One can distill EPA's overall mission by looking inside each statute. You will find that we set national standards, we promulgate federal regulations, we issue permits to conduct certain activities, we license and register products, we inspect for compliance, and we enforce where it is necessary. We monitor for results. This is EPA's core regulatory agenda. And of course all of this cascades down through our system of government by delegation of regulatory authorities to state and local entities. Indeed, most environmental regulation in America is now performed by states and localities, not by the federal EPA.
All of this has produced some remarkable accomplishments in the last 25 years. We have substantially reduced mass-loadings of pollutants to the air, the water, and the land. We have installed pollution-control technologies at the end of the pipe or top of the stack. We have provided essential public health protections in the air we breathe, the water we drink, and the food we eat. We have arrested some ecosystem losses, and now we are starting the long journey of ecological restoration. Americans are adopting the ethic of pollution prevention. Prevention is now the environmental strategy of first choice for EPA and American enterprises. We have opened a window for public scrutiny under the public disclosure provisions of the Community Right to Know law. And we are starting the transformation to long-term sustainability and eco-efficiency in our uses of energy, water, and materials.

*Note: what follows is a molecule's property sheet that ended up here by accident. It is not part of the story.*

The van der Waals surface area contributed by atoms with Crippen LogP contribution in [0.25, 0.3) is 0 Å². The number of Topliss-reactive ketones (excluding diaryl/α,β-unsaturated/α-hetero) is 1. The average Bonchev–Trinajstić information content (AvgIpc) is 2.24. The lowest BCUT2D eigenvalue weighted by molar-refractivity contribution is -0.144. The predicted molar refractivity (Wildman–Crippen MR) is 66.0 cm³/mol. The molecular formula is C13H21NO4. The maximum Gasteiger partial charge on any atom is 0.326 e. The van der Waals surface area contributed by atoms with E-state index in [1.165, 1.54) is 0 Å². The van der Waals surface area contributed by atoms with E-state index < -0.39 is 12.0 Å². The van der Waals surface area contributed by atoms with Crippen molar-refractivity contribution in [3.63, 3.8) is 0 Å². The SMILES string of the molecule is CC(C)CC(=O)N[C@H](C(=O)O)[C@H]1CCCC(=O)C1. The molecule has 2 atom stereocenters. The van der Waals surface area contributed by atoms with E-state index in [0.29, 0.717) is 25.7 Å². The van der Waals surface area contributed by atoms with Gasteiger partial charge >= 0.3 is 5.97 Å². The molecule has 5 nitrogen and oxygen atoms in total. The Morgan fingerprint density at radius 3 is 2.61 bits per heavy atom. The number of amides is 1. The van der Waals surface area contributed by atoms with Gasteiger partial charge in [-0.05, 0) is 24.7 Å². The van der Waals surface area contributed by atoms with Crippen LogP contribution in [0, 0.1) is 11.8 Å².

America has much to be proud of. I want to be so bold as to suggest that environmental protection is one of the most successful governmental interventions in the modern era. When we look at our accomplishments in the first 25 years, I think we should acknowledge and celebrate those successes, which incidentally happens to be Mr. Garman's fifth core concept, to which I heartily subscribe. And yet, a troubling mood of denial and despair seems to have settled over America. The anti-regulation forces seek to constrain or even roll back some of our environmental management system. On the other side, the environmental activists continue to proclaim doomsday. Both sides I suggest are preparing for the wrong battle, for the wrong reasons.
The American public expects continuing environmental quality. They demand equitable enforcement of environmental laws. Every poll I've seen seems to validate this; every public discussion I have engaged in Region 9 communities seems to tell the same story—a continuing expectation for environmental quality. So I suggest it's no longer a question of whether we shall have a quality environment, but rather how should we proceed?
For the next 25 years, America must fundamentally reorient our environmental agenda by building upon our successes. We need to update our statutory portfolio. Some of our laws are 25 years old, and they need to be updated to address a whole new generation of environmental challenges. The environmental landscape has changed. Our statutes need to be upgraded to vest EPA with a new set of tools to do the job. We need authorization for performance-based and prevention-based approaches, financial incentives and rewards, environmental information-driven